500 episodes

The Los Angeles Review of Books is a nonprofit organization dedicated to promoting and disseminating rigorous, incisive, and engaging writing on every aspect of literature, culture, and the arts.

The Los Angeles Review of Books magazine was created in part as a response to the disappearance of the traditional newspaper book review supplement, and, with it, the art of lively, intelligent long-form writing on recent publications in every genre, ranging from fiction to politics. The Los Angeles Review of Books seeks to revive and reinvent the book review for the internet age, and remains committed to covering and representing today’s diverse literary and cultural landscape.

LA Review of Books LA Review of Books

    • Society & Culture
    • 4.3 • 63 Ratings

The Los Angeles Review of Books is a nonprofit organization dedicated to promoting and disseminating rigorous, incisive, and engaging writing on every aspect of literature, culture, and the arts.

The Los Angeles Review of Books magazine was created in part as a response to the disappearance of the traditional newspaper book review supplement, and, with it, the art of lively, intelligent long-form writing on recent publications in every genre, ranging from fiction to politics. The Los Angeles Review of Books seeks to revive and reinvent the book review for the internet age, and remains committed to covering and representing today’s diverse literary and cultural landscape.

    Two Decades of N+1

    Two Decades of N+1

    Editors Dayna Tortorici and Mark Krotov join Kate Wolf and Medaya Ocher to speak about 20 years of the magazine n+1, as well as their new anthology The Intellectual Situation: The Best of n+1’s Second Decade. The book collects n+1 essays, short stories, and reviews from the last ten years, covering the rise of Bernie Sanders and democratic socialism, the George Floyd protests, #MeToo, and the Covid pandemic. The guests discuss the ins and outs of running a small magazine, the current media landscape, their commitment to formal experimentation and political discourse, and their vision for the future of print.
    Also, Yasmin Zaher, author of The Coin, returns top recommend The Kingdom by Emmanuel Carrere.

    • 51 min
    Yasmin Zaher's "The Coin"

    Yasmin Zaher's "The Coin"

    Kate Wolf speaks with writer and journalist Yasmin Zaher about her debut novel, The Coin. An allegorical tale of alienation, loneliness, and repulsion, the book follows a Palestinian woman who’s recently fulfilled her family’s dream of moving to America. In New York, working as a middle school teacher, she finds herself disillusioned with the filth of the city and its poverty. She’s beset with a deep unease at her own body and haunted by memories, especially that of a coin—a shekel—she swallowed on a car ride as a child just moments before a horrible accident. Estranged from the few people she knows in the city, her behavior becomes increasingly unhinged and bizarre in ways that complicate standard stories of immigration, and instead imagine the path of a character who sees through America’s promise and realizes she has nothing to lose.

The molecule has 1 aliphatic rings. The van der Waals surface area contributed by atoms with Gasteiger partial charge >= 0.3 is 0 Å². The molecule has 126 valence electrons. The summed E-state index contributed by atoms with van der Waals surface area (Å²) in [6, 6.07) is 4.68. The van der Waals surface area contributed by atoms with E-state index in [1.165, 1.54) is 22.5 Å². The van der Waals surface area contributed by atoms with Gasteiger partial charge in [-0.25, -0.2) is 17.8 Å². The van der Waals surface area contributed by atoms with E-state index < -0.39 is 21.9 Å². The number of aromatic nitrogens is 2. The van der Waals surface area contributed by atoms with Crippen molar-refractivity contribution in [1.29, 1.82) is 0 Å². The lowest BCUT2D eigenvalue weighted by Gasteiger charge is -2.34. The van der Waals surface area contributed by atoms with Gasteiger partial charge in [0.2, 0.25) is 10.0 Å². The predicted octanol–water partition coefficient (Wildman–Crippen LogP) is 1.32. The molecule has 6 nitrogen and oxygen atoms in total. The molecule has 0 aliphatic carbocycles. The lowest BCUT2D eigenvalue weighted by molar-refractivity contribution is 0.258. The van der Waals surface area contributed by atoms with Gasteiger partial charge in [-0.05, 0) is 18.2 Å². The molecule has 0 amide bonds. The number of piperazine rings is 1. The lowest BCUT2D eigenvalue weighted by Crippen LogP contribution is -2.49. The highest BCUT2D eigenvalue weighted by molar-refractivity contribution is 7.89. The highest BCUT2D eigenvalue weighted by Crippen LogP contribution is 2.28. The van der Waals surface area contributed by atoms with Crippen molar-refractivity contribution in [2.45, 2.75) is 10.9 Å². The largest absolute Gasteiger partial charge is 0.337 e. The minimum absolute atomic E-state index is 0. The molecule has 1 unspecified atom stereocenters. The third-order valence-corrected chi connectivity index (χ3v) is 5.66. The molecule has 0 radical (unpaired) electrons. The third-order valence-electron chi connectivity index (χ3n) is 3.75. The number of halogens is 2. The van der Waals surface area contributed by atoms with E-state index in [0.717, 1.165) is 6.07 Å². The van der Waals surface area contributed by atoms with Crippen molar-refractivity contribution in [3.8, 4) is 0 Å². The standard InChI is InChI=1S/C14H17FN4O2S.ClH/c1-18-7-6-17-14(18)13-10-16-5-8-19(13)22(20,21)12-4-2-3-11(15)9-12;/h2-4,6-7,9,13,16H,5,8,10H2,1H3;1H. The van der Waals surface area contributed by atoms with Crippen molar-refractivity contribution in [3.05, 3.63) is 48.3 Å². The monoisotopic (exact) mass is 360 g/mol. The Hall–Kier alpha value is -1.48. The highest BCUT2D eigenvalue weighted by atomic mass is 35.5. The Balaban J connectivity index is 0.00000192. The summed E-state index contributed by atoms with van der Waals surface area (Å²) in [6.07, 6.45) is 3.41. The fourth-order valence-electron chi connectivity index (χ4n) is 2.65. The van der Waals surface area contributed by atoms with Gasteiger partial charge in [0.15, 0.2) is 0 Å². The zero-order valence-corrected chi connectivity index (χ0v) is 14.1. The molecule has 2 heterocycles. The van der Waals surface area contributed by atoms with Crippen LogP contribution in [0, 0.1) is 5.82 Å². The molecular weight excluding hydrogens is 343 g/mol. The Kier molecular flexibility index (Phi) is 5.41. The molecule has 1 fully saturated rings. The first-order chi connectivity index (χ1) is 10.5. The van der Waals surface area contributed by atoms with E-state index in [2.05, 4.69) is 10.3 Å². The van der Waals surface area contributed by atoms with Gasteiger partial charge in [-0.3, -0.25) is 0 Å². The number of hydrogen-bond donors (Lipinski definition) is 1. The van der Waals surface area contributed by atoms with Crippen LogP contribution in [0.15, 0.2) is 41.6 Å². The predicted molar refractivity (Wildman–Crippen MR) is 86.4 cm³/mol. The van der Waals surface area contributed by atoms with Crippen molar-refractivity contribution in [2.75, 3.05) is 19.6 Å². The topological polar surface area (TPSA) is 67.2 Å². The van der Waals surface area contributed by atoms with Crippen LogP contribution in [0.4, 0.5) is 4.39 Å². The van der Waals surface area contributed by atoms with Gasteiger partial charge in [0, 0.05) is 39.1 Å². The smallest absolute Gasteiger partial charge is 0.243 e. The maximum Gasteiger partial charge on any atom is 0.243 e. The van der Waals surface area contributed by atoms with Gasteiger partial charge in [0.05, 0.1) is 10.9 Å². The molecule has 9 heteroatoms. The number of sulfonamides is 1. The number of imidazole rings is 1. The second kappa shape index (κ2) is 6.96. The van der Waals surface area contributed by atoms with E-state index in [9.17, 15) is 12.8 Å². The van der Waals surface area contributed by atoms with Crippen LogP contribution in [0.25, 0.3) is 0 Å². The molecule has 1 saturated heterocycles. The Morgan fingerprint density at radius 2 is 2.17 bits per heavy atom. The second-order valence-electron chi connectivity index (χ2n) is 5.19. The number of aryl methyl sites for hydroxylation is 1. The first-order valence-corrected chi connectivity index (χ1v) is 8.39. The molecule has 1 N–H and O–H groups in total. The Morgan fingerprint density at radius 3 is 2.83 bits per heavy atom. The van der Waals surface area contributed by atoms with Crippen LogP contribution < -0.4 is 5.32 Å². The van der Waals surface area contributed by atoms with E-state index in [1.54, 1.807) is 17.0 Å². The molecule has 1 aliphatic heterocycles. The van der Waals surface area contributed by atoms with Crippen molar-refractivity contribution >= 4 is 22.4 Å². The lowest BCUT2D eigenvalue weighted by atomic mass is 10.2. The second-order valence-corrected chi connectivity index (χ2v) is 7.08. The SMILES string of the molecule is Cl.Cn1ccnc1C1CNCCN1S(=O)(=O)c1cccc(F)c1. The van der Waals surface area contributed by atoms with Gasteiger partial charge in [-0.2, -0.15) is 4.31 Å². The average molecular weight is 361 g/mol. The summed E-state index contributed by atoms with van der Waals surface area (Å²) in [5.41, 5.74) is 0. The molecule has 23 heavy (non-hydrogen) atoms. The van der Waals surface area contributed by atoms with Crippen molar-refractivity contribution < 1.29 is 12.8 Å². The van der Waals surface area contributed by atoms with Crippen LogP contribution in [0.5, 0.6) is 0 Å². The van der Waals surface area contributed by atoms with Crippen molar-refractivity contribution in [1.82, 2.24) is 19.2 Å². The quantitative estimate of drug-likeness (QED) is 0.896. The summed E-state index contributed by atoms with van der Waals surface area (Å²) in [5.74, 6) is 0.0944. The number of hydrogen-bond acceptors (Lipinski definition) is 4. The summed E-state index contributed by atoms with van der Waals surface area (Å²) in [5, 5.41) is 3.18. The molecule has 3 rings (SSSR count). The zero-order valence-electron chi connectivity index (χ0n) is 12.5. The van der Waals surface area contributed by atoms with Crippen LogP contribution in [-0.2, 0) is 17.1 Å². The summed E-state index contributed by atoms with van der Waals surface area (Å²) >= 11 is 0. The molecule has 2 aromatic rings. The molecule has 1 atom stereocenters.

Also, Nell Irvin Painter, author of I Just Keep Talking, returns to recommend three books and one magazine: The Plague Edition of Konch Magazine edited by Ishmael Reed and Tennessee Reed’s; Black Art and Aesthetics: Relationalities, Interiorities, Reckonings edited by Michael Kelly and Monique Roelofs; James: a Novel by Percival Everett; and Changing My Mind: Occasional Essays by Zadie Smith.

    • 46 min
    Nell Irvin Painter at the Crossroads of Art, Politics, and Race in America

    Nell Irvin Painter at the Crossroads of Art, Politics, and Race in America

    Eric Newman is joined by historian Nell Irvin Painter to discuss I Just Keep Talking: A Life in Essays, a compendium of Painter's writing about art, politics, and race across nearly four decades. The wide-ranging discussion moves from how researching Sojourner Truth inspired Painter to get her MFA in visual art, to the struggle over what can be taught and known about American history, to the ways modern information technology impacts our experience of the present and its echoes in the past, and to how we might navigate a bleak present in which fascism seems newly on the march.
    Also, Emily Nussbaum, author of Cue the Sun! The Invention of Reality TV, returns to recommend Strangers to Ourselves: Unsettled Minds and the Stories That Make Us by Rachel Aviv.